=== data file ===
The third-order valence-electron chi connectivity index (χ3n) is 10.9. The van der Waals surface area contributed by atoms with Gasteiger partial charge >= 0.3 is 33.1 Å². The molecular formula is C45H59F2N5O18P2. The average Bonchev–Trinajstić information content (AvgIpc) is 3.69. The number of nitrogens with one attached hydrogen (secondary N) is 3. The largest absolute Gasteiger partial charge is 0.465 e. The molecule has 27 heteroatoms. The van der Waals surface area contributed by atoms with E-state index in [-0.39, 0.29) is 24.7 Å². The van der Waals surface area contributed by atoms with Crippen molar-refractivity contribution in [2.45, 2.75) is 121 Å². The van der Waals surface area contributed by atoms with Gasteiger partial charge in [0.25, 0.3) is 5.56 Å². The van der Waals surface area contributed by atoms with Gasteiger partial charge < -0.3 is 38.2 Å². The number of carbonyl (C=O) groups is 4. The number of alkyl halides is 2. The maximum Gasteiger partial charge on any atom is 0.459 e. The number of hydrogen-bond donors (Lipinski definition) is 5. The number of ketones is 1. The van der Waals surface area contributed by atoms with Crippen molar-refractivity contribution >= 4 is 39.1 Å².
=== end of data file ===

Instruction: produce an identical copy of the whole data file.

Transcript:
The third-order valence-electron chi connectivity index (χ3n) is 10.9. The van der Waals surface area contributed by atoms with Gasteiger partial charge >= 0.3 is 33.1 Å². The molecular formula is C45H59F2N5O18P2. The average Bonchev–Trinajstić information content (AvgIpc) is 3.69. The number of nitrogens with one attached hydrogen (secondary N) is 3. The largest absolute Gasteiger partial charge is 0.465 e. The molecule has 27 heteroatoms. The van der Waals surface area contributed by atoms with E-state index in [-0.39, 0.29) is 24.7 Å². The van der Waals surface area contributed by atoms with Crippen molar-refractivity contribution in [2.45, 2.75) is 121 Å². The van der Waals surface area contributed by atoms with Gasteiger partial charge in [0.25, 0.3) is 5.56 Å². The van der Waals surface area contributed by atoms with Gasteiger partial charge < -0.3 is 38.2 Å². The number of carbonyl (C=O) groups is 4. The number of alkyl halides is 2. The maximum Gasteiger partial charge on any atom is 0.459 e. The number of hydrogen-bond donors (Lipinski definition) is 5. The number of ketones is 1. The van der Waals surface area contributed by atoms with Crippen molar-refractivity contribution >= 4 is 39.1 Å².